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Fraud and Financial Crimes: 5 predictions for 2021

2020 was a year like no other, as disruption from the novel coronavirus pandemic created interlinked health and economic crises. In retrospect, the unknown magnitude of COVID-19 and its ripple effects did little to derail the accuracy my 2020 fraud predictions. Three of the five came to fruition, and we saw partial progress toward the remaining two. Considering unforeseen events, I’ll take the 80 percent hit rate.

But enough about 2020. How will the continued impacts of COVID-19 shape the year ahead in fraud, anti-money laundering (AML) compliance, and security? One thing is certain. With additional stimulus, 2021 will also start the long process of government book balancing. Unemployment double that of this time last year, significant headwinds for average consumers, and fast-tracked digitalization initiatives will unfortunately create a more target-rich environment for fraud.

Prediction 1: Faster scams
2021 will have old scams, new scams, and changing scams. No matter what scams come to the forefront, the scams will be faster in terms of how they are executed, how quickly they spread, and how rapidly they change. Based on pandemic-focused economic recovery programs, late 2020 saw a resurgence in scam focused activity. Fraudsters no longer need to pretend to be the customer; they can just as easily scam the customers to fight their battles for them. The juice is worth the squeeze, as scams can yield more than 10 times the return vs. other fraud typologies. This requires organizations to adjust their fraud prevention strategies. They’ll need to monitor differently as they must help consumers help themselves.

Prediction 2: Origination nations
2021 will bring significant pressure for financial institutions (FIs) around credit and consumer lending, especially as they continue to execute and take on the risk burden of government-driven programs. While delinquencies and foreclosures from the pandemic have been delayed thus far, as central banks run out of monetary policy options, bad debt will no longer have stimulus as a buffer. As misrepresentation, manipulation, and outright fraud increase, and as consumers try to pay their bills, managing the risk of digital originations will be critical. In addition, as loan losses rise, FIs will need to identify which non-performing loans on their books can be salvaged vs. those that may be synthetics or bust outs. This, in turn, will require a more holistic view of customer behaviors that have traditionally been confined to silos of authentication, detection, and collections.

Prediction 3: Regulators make crypto less cryptic
Crypto currency can be an effective mechanism for money laundering, and regulators are beginning to sharpen their focus. Some exchanges perform extensive due diligence on customers, while others do very little. Financial institutions will be required to better assess and measure the use of crypto currency by their customers, as well as which customers are transacting with crypto currency exchanges. Understanding the nature and types of exchanges being utilized by customers will continue to get more attention. In essence, Know Your Customer’s Customer will expand to Know Your Customer’s Exchange’s Customer.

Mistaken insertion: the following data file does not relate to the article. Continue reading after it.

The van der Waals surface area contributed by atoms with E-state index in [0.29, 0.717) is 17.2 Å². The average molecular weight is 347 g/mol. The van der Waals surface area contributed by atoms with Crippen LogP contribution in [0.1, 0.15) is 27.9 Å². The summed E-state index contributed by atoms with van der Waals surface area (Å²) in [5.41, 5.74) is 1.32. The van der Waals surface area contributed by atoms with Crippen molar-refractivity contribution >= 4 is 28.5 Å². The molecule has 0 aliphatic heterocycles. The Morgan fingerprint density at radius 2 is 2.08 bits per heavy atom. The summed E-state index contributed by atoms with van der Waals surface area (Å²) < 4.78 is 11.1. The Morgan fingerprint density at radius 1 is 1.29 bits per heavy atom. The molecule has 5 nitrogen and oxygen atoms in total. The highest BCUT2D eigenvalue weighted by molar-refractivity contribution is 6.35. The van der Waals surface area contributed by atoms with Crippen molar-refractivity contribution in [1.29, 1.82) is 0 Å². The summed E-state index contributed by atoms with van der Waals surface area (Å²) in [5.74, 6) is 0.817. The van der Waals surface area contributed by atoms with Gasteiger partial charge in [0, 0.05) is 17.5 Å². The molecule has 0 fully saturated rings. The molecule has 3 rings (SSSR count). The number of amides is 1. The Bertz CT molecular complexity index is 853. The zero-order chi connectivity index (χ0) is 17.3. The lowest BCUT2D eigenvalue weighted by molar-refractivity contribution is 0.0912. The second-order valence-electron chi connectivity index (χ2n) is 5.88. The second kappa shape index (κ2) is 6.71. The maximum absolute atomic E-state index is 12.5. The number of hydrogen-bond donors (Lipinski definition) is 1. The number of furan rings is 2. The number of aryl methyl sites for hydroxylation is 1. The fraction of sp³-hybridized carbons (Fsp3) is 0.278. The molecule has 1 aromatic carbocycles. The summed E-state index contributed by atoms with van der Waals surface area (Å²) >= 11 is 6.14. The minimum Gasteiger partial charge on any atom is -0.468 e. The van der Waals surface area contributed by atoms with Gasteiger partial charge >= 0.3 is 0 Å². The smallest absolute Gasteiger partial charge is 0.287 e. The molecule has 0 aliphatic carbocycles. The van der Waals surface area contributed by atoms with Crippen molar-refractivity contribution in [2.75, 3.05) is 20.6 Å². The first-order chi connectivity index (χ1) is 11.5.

Prediction 4: Internal fraud rises as work becomes external
One of the most complicated fraud typologies to monitor only becomes more complex as organizations formalize long-term remote work programs. Controls are challenged as policies become more difficult to enforce and flexibility in working hours makes unusual patterns more usual. Opportunity combined with need, driven by the economic crisis, is a troublesome recipe. Organizations must finally use all the data they have at their disposal to identify and remedy internal fraud risks and insider threats.

Prediction 5: The political battle between digital identity and privacy hits the frontline
Organizations are now experiencing digital transactions in numbers they didn’t expect until 2025. Collecting device information, public records, biometrics, telephone records, email histories, and more and using that data in decisions has become mandatory for managing identity risks and synthetic identities. In parallel, legislation related to digital identity and privacy is picking up steam. Organizations from banks to insurance companies to government agencies must continue to advance their digital identity initiatives while having an awareness of the privacy implications.

Progressing into 2021, there will clearly be a new set of challenges for us to address. As economic pressures bite, fraud will rise, and fraudsters will take advantage of digital programs that were rushed to market. Addressing these challenges will require agility – an agility that can only be achieved through integrated decisioning architectures that deploy analytics on common data across the entire customer lifecycle.

I invite you to connect with me on LinkedIn and share your thoughts.

Key to fighting fraud in 2021? Data, data, and more data.
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Stu Bradley

Stu Bradley

Vice President of Fraud and Security Intelligence

SAS

Member since

19 Feb

Location

Chicago, Il

Blog posts

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This post is from a series of posts in the group:

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